Open source browser gets touch-ready for Windows 8
Mozilla has released the beta version of its Firefox web browser for Windows 8, featuring a touch-screen friendly interface that has been designed in line with the new Windows look.
The company has called it “Firefox Metro Preview”, even though Microsoft itself has abandoned the name, deciding to call it “Modern UI” instead.
Users have complained about bugs and missing features in the new browser, but have praised the all-new design decisions, and overall integration with Microsoft’s latest OS.
Mozilla first announced it was developing a Windows 8 browser back in February. The company effectively promised to develop two browsers: one for the “classic desktop” application environment, with a traditional Firefox look, and one for “Metro”.
Seven moths later, we can finally see what impact using fingers instead of a mouse and keyboard has had on the design. The beta is based on version 18 of the Firefox build, but has clearly been optimised for tablets, with bigger buttons, swipe controls and fewer settings.
The bookmarks are now located on the left, recent pages in the middle, and downloads on the right. A single field on the top works both as a web address and Internet search entry field, and Metro-style rectangular tiles are everywhere.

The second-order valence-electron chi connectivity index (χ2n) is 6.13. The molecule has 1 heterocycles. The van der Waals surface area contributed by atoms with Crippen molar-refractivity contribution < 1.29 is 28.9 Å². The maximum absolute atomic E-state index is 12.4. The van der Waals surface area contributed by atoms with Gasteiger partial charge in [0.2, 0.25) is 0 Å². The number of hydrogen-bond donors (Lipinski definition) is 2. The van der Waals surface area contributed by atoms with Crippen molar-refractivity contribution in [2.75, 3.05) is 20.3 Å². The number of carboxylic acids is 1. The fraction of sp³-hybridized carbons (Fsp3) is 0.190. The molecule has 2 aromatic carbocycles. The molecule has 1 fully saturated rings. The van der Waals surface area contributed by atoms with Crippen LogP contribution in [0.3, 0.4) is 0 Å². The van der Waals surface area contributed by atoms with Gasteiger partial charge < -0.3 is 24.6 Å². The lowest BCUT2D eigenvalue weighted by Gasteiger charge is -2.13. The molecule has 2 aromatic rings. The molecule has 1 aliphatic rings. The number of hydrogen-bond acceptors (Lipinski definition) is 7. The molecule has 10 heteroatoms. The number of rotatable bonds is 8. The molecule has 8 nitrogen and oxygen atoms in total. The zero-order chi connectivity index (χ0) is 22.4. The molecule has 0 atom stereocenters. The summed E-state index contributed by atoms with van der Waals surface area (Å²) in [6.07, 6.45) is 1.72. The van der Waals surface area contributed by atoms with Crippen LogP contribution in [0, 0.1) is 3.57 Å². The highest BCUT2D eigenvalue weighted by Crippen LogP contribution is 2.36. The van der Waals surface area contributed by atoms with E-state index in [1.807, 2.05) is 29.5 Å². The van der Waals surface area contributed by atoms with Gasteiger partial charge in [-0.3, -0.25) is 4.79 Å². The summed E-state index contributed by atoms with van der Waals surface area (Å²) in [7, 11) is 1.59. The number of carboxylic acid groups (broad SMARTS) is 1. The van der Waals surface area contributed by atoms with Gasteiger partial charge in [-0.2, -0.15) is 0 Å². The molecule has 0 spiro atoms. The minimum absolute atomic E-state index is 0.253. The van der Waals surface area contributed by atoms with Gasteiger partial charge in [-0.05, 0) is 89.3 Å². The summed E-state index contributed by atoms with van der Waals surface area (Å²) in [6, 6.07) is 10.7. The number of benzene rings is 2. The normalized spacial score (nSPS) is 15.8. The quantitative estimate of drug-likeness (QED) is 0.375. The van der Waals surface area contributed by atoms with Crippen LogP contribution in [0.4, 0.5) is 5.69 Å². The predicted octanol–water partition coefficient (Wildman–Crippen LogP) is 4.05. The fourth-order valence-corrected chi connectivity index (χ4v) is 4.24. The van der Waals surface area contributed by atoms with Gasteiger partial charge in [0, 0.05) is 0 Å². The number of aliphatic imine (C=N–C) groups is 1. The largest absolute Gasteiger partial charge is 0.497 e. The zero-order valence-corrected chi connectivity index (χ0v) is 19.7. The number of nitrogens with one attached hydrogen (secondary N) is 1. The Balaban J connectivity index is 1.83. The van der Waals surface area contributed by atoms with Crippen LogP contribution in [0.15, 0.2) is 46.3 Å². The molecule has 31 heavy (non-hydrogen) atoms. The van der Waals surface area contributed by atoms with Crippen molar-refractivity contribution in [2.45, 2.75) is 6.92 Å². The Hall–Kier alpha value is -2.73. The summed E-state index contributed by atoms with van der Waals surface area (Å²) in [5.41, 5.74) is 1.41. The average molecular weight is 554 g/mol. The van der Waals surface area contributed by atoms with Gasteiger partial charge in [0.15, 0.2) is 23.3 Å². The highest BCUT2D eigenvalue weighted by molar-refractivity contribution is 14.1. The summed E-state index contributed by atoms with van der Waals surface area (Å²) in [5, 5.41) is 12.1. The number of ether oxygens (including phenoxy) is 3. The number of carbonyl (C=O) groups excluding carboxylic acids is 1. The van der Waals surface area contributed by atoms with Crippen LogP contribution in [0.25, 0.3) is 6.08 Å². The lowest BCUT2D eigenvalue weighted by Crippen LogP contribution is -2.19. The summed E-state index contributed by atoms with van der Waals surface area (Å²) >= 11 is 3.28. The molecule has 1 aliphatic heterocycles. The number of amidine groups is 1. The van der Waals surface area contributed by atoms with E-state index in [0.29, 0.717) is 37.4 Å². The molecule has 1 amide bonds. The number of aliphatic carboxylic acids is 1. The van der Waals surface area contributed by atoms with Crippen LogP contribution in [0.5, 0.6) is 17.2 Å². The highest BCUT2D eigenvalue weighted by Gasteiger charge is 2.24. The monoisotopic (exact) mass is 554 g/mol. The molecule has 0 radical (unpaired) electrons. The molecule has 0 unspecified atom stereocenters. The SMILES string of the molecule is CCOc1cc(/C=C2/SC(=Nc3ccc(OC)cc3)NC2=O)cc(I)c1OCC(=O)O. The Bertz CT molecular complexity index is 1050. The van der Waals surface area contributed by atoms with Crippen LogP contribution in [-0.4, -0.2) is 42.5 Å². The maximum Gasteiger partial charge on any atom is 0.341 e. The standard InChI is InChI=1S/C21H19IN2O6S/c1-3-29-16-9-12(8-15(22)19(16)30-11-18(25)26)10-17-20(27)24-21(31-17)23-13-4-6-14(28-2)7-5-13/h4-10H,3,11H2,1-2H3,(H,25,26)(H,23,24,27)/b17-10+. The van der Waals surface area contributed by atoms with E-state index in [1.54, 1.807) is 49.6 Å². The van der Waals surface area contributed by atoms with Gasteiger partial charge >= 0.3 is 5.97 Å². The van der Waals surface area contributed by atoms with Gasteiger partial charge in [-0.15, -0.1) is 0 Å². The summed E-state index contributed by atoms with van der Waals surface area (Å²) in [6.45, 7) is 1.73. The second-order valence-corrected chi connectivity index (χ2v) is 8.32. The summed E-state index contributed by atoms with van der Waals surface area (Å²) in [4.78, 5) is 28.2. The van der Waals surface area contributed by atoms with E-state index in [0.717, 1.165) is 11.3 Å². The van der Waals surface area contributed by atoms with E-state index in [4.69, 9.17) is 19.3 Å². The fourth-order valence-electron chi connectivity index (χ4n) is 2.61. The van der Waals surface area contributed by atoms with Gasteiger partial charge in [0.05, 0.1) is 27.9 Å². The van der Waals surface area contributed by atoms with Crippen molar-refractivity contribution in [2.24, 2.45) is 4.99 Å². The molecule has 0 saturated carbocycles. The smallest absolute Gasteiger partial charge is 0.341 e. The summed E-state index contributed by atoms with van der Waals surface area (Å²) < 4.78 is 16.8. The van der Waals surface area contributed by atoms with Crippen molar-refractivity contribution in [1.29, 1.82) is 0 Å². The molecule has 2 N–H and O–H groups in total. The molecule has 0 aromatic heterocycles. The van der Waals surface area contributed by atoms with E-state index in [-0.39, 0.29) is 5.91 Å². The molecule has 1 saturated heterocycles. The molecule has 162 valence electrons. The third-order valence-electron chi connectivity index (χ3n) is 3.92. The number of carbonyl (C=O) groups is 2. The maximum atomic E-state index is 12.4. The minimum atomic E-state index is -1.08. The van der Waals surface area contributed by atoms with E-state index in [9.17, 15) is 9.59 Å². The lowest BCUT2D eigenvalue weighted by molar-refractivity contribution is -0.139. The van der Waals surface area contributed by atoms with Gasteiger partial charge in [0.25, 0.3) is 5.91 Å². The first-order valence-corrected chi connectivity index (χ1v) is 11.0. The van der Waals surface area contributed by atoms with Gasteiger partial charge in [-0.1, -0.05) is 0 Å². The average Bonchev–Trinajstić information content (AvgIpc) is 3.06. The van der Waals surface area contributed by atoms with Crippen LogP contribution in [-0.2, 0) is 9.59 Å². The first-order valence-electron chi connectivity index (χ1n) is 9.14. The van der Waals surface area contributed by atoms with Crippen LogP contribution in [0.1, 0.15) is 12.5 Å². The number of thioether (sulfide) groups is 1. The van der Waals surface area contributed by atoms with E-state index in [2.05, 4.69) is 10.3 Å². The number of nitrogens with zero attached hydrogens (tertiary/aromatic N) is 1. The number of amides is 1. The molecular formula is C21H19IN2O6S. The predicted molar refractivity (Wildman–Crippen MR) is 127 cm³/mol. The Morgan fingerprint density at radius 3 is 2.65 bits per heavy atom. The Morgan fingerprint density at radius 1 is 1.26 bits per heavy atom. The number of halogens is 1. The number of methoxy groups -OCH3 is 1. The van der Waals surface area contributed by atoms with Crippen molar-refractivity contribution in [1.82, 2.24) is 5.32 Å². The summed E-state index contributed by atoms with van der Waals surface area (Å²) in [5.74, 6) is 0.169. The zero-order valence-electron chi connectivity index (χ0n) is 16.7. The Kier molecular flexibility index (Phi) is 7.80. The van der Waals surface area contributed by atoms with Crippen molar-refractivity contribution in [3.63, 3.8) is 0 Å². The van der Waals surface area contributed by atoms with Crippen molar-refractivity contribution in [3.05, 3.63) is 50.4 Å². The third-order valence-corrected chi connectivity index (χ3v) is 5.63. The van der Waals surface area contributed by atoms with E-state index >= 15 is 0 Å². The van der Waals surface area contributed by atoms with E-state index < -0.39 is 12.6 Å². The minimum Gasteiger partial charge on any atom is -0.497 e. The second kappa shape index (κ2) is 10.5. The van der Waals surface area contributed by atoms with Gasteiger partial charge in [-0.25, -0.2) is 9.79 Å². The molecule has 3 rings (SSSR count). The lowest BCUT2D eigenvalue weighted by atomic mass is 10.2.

Conveniently, the browser offers Mozilla’s Sync service for syncing bookmarks and other data across all a user’s devices, and it will update automatically with the latest stable build.
The Metro Preview is still missing many essential features, such as Flash support and add-ons. Many users have complained that the beta is full of bugs, and a few reviewers were struggling with even the basic functions. However, this is not a release version, and Mozilla will have plenty of time to polish the experience.
“This is an early preview and we know there are bugs and missing features, so please don’t hesitate to share your feedback and file any bugs you find,” read a statement on the Mozilla blog.
Firefox for Windows 8 is expected to be released a few weeks after Windows 8 itself is launched.
Metro-based browsers can only be used in Windows 8 if they are set as the default choice. This means that users can’t run Firefox Metro Preview at the same time as Internet Explorer or Chrome.
Earlier this month, data by Net Marketshare showed Mozilla’s open source browser regaining its place as the second most popular browser in the world, relegating Google’s Chrome to third place. The top dog, as it has been for the last several years, is still Internet Explorer.
Another ambitious project currently developed by Mozilla is its Firefox OS – a Linux-based operating system for entry-level smartphones, due to launch in 2013.
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